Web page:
Is your manicure destroying your nails?

SINGAPORE - While that shiny polish may look pretty, it could be doing some damage to your nails.

Experts share tips on how to keep your nails healthy and what to watch out for.

Weakening your nails

Dr Harneet Ranu, a dermatology specialist at Raffles Aesthetics and Skin Centre, says: "Weak nails are commonly due to hereditary factors but can also be a reflection of dietary deficiencies and poor nail care."

Everyday cosmetic nail treatments can also cause serious damage to your nails, says Dr Ranu.

Chemicals in nail polish, such as formaldehyde, toluene and acetone, can also dry out and discolour your nails.

In fact, popular nail art using gel, acrylic or artificial glue-on nails can damage your nails if not applied properly, and in serious cases, may even cause the fingernail to detach from the nail bed.

Nail problems

Dermatologists tell The New Paper on Sunday all about the nail diseases they often encounter.

Subungual haematomas: Bleeding under the nail due to trauma.

Spoon nails: nails that curve upwards: This is often due to iron deficiency.

Fungal infection: Fungi can infect the nail plate, and where the nail and skin meet.

Manicurists cited fungal infections as a common problem. Ms Annricas Koh, owner of beauty salon Nails Bar says: "In Singapore's humidity, nails are more prone to fungal infection.

Choosing a reputable nail salon is crucial.

Repeated manicures and pedicures with non-sterilised equipment can transfer bacteria and other microbes to your nails, causing infection and inflammation. If that happens, you may need antibiotics.

Nails reflect your health

Nails are also reliable indicators of your general health, so pay attention to them.

Dr Eileen Tan, dermatologist and owner of Eileen Tan Skin, Laser and Hair Transplant Clinic shares that brittle nails may reflect deficiencies in the body, such as a lack of biotin - an important vitamin for nail health.

Abnormal nail ridges can also be a sign of eczema and psoriasis.

Bad nails can be a sign of other health problems.

Pale/white nails: Anemia, renal or liver disease.

Small, black, splinter-like spots on nails: Heart disease such as infective endocarditis, or inflammation of the inner tissues of the heart

Yellow nails: Severe lung or kidney diseases

Black or brown discolouration: Haemorrhage (bleeding) or skin cancers such as melanoma

Dr Tan suggests seeking medical advice in all these cases.

Dos and Don'ts of maintaining healthy nails


- Apply thin coats of polish rather than one thick layer.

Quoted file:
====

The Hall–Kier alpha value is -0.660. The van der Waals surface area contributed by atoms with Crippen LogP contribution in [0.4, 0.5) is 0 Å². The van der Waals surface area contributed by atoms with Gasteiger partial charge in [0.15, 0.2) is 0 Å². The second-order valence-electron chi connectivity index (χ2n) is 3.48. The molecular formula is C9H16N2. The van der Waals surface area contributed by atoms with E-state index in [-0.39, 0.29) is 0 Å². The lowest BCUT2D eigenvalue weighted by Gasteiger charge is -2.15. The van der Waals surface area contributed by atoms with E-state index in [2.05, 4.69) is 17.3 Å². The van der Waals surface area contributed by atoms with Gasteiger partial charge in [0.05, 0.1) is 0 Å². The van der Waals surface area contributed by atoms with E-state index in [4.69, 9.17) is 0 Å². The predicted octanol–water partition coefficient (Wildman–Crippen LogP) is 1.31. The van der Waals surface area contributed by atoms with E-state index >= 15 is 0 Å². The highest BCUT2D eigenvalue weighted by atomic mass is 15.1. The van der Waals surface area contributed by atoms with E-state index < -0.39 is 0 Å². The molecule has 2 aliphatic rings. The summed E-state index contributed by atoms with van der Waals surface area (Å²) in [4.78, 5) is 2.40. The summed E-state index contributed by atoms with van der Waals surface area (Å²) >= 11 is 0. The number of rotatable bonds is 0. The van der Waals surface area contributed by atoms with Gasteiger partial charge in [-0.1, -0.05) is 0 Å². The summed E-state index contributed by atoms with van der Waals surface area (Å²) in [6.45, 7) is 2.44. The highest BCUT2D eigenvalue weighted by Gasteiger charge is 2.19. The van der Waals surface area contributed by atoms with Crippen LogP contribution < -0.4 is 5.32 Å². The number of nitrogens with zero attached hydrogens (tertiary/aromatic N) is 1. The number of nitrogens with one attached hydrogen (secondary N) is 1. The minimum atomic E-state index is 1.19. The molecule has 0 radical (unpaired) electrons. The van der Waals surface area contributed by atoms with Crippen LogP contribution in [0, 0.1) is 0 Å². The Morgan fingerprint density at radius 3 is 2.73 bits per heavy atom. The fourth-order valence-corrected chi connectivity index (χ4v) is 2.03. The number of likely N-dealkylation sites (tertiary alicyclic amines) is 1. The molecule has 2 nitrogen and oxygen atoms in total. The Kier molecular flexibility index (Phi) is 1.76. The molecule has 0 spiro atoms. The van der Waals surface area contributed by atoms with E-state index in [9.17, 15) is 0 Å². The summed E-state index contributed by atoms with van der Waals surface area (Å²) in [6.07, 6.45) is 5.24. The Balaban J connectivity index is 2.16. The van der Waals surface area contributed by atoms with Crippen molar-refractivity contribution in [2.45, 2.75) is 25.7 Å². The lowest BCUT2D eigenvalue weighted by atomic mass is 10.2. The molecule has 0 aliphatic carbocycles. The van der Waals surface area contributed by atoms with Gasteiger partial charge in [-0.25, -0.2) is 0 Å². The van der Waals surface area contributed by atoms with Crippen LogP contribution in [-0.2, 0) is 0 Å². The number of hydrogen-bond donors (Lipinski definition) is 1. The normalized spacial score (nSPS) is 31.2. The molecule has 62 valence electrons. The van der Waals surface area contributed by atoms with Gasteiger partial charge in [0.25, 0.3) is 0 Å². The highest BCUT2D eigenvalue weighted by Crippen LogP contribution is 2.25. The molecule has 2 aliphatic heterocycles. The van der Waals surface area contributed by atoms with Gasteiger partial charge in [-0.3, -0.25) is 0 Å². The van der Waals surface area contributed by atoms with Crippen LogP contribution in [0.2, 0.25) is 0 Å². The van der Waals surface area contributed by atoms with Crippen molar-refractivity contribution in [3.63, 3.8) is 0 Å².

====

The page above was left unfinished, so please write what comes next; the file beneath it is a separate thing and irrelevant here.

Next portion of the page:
- Use moisturisers regularly and massage cuticle cream onto damaged nails. This is best done before bedtime. Massaging fingernails also stimulates blood flow to the fingertips and promotes nail growth.

- Wear gloves when you do housework.

- Eat foods rich in biotin (also known as vitamin B7) such as liver, eggs, whole grains and avocado to help strengthen and thicken your nails.

- Keep taking the multivitamins. You need a steady mix of vitamins A and C, calcium, iron and zinc to stave off dry and brittle nails.

- Invest in good nail polish with reliable ingredients.

- Allow your nails to go polish-free for a week every month to give them recovery time.

- Choose nail tips over full extensions, they are less likely to damage your nails as they cover a smaller surface area.

- Drink plenty of water to keep your nails hydrated.


- Don't bite your nails. It will transfer bacteria from the mouth to under the nails.

- Avoid excessive use of nail products such as nail varnish, acrylic nails, acetone-based nail removers and nail glue. The chemicals in them can discolour and dry out your nails.

- Avoid nail products containing formaldehyde or toluene as they damage your nails.

- Avoid prying things open with your fingers as this can damage your cuticles.

- Don't wear tight shoes for long periods as this will increase trauma to your feet and toenails.

- If you're prone to fungal infections, you'll need to air your feet.

- Don't use rough emery boards. They are too harsh on your nails and can cause cracks and fissures.

- Don't push your cuticles too far back. These are natural barriers to infection. Break them and your nail folds are open to damage.

Get The New Paper for more stories.